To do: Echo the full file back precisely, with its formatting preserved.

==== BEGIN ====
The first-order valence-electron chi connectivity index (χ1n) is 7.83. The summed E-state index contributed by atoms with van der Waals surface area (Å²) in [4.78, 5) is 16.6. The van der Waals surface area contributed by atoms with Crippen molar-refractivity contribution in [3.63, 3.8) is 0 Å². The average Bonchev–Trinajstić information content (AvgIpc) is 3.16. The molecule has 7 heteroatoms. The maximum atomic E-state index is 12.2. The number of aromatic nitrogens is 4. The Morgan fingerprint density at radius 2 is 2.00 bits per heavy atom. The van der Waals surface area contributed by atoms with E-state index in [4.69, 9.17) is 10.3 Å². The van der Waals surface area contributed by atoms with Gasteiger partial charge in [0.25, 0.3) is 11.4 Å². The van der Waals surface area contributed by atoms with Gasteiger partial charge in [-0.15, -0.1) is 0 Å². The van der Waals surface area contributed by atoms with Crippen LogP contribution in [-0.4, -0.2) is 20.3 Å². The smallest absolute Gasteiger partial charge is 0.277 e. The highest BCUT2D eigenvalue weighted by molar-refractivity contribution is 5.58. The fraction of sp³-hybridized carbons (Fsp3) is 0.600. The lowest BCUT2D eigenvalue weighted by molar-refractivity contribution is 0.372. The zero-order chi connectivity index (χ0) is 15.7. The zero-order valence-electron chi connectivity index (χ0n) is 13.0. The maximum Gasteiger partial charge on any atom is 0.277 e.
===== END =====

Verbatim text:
The first-order valence-electron chi connectivity index (χ1n) is 7.83. The summed E-state index contributed by atoms with van der Waals surface area (Å²) in [4.78, 5) is 16.6. The van der Waals surface area contributed by atoms with Crippen molar-refractivity contribution in [3.63, 3.8) is 0 Å². The average Bonchev–Trinajstić information content (AvgIpc) is 3.16. The molecule has 7 heteroatoms. The maximum atomic E-state index is 12.2. The number of aromatic nitrogens is 4. The Morgan fingerprint density at radius 2 is 2.00 bits per heavy atom. The van der Waals surface area contributed by atoms with E-state index in [4.69, 9.17) is 10.3 Å². The van der Waals surface area contributed by atoms with Gasteiger partial charge in [0.25, 0.3) is 11.4 Å². The van der Waals surface area contributed by atoms with Gasteiger partial charge in [-0.15, -0.1) is 0 Å². The van der Waals surface area contributed by atoms with Crippen LogP contribution in [-0.4, -0.2) is 20.3 Å². The smallest absolute Gasteiger partial charge is 0.277 e. The highest BCUT2D eigenvalue weighted by molar-refractivity contribution is 5.58. The fraction of sp³-hybridized carbons (Fsp3) is 0.600. The lowest BCUT2D eigenvalue weighted by molar-refractivity contribution is 0.372. The zero-order chi connectivity index (χ0) is 15.7. The zero-order valence-electron chi connectivity index (χ0n) is 13.0. The maximum Gasteiger partial charge on any atom is 0.277 e.